“What we fear doing the most is usually what we most need to do,” are incredible lines penned by Tim Ferriss. Aeons ago a lily-livered tutee approached a Zen Master, who through resolute practice had acquired the ingenuity and virtuosity of martial arts. The disciple was desirous of imbibing the characteristics of valour and hardihood. The compassionate and enlightened master was prepared to impart these qualities to the mentee, but only on a draconian and uncompromising condition.
He stipulated that the strapping youth had to live in a large city for a month. During this period, he had to look into the eyes of fellow tutees, without any fear or favor and unhesitatingly disclose that he was a recreant and a caitiff to boot. Though devastated, he was left with scarce option and decided to embark upon the directives of the master with the faith that he would learn the craft.
Initially, the task was an arduous one. A part of his mind quailed and recoiled. But in the end, his mind was made up, willing to pick up the gauntlet. It abruptly dawned on him and he was impressed with the story of Gautama Buddha. Once the Sakhyan prince attained enlightenment, he too had wandered as a bhikhu seeking alms. So, did several other monks. There were thousands of estimable individuals from opulent and celebrated families, who had in an audacious manner taken part in the Buddha process of seeking alms. This act dismantled and torpedoed arrogance and each and every individual had sublimated the ego.
Thus, by gazing into the eyes of the other mentees, the postulant was merely surrendering his amour propre and gaining in inner strength and valour. In a fine-drawn and abstruse manner the objective as laid by the Zen Master was being realised. Over a period of time, the mind of the freshman became brawny and robust. The recesses of his mind, once host to Sisyphean emotions, were becoming balmy and temperate. Then came a moment when he succeeded in extricating himself from the cesspool of disquietude in his mind. He was to realise that at the Zen Master’s bidding and grace the feelings and emotions of perturbation, unrest and inquietude which had once enveloped his mind, had soon evanesced.
Upon completion of this emotionally and mentally gruelling training, the tyro approached the master. An avalanche of emotions engulfed his body and soul. Tears streamed down as he posed a question to the Zen teacher, “Master, undoubtedly the technique designed by you is of great potency. It has paid enormous dividends. However, I would like to know why you adopted this strategy?” The Master was candid enough to state that the mind is where habits are formed. An individual could be habituated to pusillanimity and timorousness or to gallantry and audacity. This is a journey which a true seeker traverses on his own steam, all the while with the gentle nudging of the master. Of course, he added that the practice was the tutees to perfect.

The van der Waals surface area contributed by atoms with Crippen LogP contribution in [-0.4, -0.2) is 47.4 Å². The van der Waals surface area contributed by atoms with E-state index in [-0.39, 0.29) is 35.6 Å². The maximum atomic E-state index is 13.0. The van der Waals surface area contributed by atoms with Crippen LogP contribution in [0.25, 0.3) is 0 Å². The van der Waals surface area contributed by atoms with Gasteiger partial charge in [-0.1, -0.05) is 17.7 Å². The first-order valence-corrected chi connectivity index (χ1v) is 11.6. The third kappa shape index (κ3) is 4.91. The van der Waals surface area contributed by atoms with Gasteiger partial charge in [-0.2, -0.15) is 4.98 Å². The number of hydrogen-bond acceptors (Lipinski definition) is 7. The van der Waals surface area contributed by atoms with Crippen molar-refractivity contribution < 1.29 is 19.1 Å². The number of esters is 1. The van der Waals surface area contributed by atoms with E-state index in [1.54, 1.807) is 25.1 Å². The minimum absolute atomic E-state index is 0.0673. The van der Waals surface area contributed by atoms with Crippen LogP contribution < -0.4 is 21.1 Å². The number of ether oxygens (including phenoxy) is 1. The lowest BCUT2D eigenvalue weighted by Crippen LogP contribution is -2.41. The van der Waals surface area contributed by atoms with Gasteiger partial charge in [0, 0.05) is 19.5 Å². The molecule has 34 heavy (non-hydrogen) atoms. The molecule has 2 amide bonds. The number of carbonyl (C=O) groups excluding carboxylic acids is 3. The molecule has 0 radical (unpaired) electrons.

With regular implementation and regulation, we can metamorphose and transfigure our minds to become resolute and sinewy and stave off fearful thoughts. The Zen Master was to add, “Bravery can be converted into an efficacious habit. Individuals, seekers, and practitioners of martial arts become mettlesome and intrepid warriors where bravery becomes their second nature. The country was Japan.
There were fratricidal wars being fought across the feudal country. Battle-fatigued, rampaging armies ran amok in the countryside. Village after village was felled. Every denizen of a village beat haste and scurried away to a safer sanctuary, barring an old monk. The monk remained unfazed and continued with his practice of meditation and breathing. “How dare you defy the diktat of the commander?” “Do you not fear for your life, as you squat before a man who can rip you apart in the blink of an eye,” snarled the General.
In the most impassive manner, the old Monk intoned in his baritone, “I do realise that I am in the presence of an arrogant and thewy General, but that would never come in the way of my practice of meditation and breathing practice.” The monk, through continuous and regular practice of meditation and breathing practice had overcome the negative emotion of fear. He was no longer attached to his mortal self or to any of the material accoutrements and appendages.
Maharishi Patanjali in his treatise Patanjali’s Yogasutra wrote, “Tado drashtu swarupe avasthanam.” This implies that a seer rests or remains in his/ her true or authentic nature. It is with enormous discipline the seer unites with the true inner self, to coalesce and blend together all lose tenuous ends of one’s existence. Sage Patanjali further added, “Vrutti saruyamitrarata”; an evolved personality blessed with the pristine qualities of hardihood and spunk is perpetually identified with the vagaries and modulations taking place in the human mind.
Maharishi Patanjali elaborates that the human mind is ceaselessly and incessantly in the quest of demanding proof, trying to grapple with incorrect understanding of the subject, either delving into imagery and imagination in nidra, that is in a state of deep sleep or somnolence, or existing on past impressions or memory.
However, a sagacious soul is one who through vigorous tapas, abhyasa (practice) and vairagya (dispassion) is a triumphant individual who has crossed the Rubicon. Such an individual is aerobicized enough to deal with these situations which inherently impede the progress of the ordinary or an obdurate mind traversing the path. Such an individual is in the state of ‘the present moment’, which is inevitable. In this blissful state of high morale and pristine disposition, anyone, be it a seeker, a savant, Zen Master or novice, anyone can expatriate fearful thoughts.
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